This blog is the second part of last week’s blog: https://www.patheos.com/blogs/chargedbythegoddess/2023/09/honoring-the-wild-the-long-arc-of-activism-bends-toward-hope-part-1/
What is clear in my activist work and the work of those who told stories in the book is that this is a practice that is not for the future anymore. This activism is required for what is happening right now. Climate change is no longer a future event; it is here. It is in the dramatic temperature changes, in the shifting of shorelines, and in new weather patterns in places that never had to prepare. I recognize and admit more readily now that what I do will not save me; it will be to protect the future. Even in the littlest steps, what I offer has to be selfless. And I do things not because they are seen or celebrated. I take action in the way that I can because it matters and because someone is probably watching. Because my descendants are rooting me on while my ancestors whisper in my ears.
We Do Not Do This Alone
I honor the stories of those who have come before me and whose actions helped my current experience. I honor the stories of those who will come after me, those who are building new ways and roads for youth, and those who will live long after them. I honor the ways magick inspires direction and creative action. Perhaps there is more to activism than signs and protests, more than letter writing and shouting at politicians. (It’s that too.)
Before and Now
“Honoring the Wild: Reclaiming Witchcraft & Environmental Activism” came out on February 1, 2023. While I did not choose this date, it is significant in the Reclaiming tradition. It is the day when the Brigid ritual is often held. While different Reclaiming communities have stories about how they interact with rituals, the Brigid ritual has a story behind it that has kept me focused when I needed it.
After Reagan won the US presidential election in 1980, a group of Reclaiming Witches gathered in despair. They were sad, angry, and scared about what might happen next and how it would cause further damage to the world. They came together in a circle at Winter Solstice and shouted into the center all the things that frightened them, allowing their energy to be released from their bodies. Then, they took candles and lit them and talked about what they could do with the energy, making promises to activate hope and strength for what was to come next.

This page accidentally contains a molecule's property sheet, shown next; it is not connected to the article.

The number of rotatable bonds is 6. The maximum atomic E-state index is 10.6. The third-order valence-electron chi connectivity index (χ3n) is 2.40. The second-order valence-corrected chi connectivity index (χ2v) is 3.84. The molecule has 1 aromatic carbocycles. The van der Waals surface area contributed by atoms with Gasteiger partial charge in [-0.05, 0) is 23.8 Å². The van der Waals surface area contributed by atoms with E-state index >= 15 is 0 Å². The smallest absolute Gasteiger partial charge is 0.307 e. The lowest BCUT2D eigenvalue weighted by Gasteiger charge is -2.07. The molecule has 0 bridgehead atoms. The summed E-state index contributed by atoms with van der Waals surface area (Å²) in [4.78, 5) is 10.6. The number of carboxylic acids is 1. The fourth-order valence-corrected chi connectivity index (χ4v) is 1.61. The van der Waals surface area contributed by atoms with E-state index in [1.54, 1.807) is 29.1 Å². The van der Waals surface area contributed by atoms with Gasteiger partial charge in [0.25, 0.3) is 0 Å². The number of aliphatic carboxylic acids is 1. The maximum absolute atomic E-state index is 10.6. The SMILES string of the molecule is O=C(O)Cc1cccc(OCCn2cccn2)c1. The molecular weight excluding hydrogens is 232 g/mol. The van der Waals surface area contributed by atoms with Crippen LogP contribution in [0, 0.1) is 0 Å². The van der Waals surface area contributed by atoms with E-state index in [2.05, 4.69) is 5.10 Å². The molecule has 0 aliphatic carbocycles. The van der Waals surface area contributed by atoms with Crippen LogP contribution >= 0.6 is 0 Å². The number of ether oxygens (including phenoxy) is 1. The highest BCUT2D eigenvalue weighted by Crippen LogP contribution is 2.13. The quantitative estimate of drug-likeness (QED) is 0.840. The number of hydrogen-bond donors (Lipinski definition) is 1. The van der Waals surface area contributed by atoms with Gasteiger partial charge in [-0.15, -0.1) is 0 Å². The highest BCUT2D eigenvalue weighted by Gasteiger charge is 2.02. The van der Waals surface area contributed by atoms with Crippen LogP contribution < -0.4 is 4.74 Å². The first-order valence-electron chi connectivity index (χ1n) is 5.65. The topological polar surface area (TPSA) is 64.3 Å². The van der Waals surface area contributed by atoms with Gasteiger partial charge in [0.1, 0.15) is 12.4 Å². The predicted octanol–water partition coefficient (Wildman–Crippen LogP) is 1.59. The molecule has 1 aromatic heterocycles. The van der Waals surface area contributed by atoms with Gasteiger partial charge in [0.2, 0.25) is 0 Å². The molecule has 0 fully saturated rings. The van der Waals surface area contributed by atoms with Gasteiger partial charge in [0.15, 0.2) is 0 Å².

During the next Brigid ritual in 1981, the magick focused on gathering together to contemplate what has come before and speaking promises before a well and flame (to the goddess Brigid), witnessed by the community. The spell continues because the work continues.
Bending Toward Hope
Because no book will ever give you everything you need, I offer this: environmental activism is the work of hope. It is hard, and it is thankless, and sometimes it is invisible. This devotion to the Earth has many distractions and oppressors. It is work that asks a lot of those who have been accustomed to living in a certain way and for whom sacrifice feels a burdensome ask.
“Honoring the Wild: Reclaiming Witchcraft & Environmental Activism” not only contains stories but also instructions for rituals and exercises. As part of Moon Books’ Earth Spirit series, it brings the conversation into sharper view by centering the voices of those who were there. I was honored to bring these writings together from around the United States, Canada, Europe, and Australia.
For myself, I know that my activism comes out of understanding the potential for loss and hurt. As I have grown in my relationship with the elements, not just as parts of a ritual but also parts of my body, I realize I am an activist for myself as much as I am for a tree or an ocean. When I realize we are not separate, it is not something outside of myself and the people I love.
This is not just about the history of Reclaiming; it is a spell of hope. On each page, you will find voices of care, compassion, and concern. You will find people who want something better for the Earth, so they keep going. So we keep going.
After all, hope is what you have when you believe things could change. And I still believe it.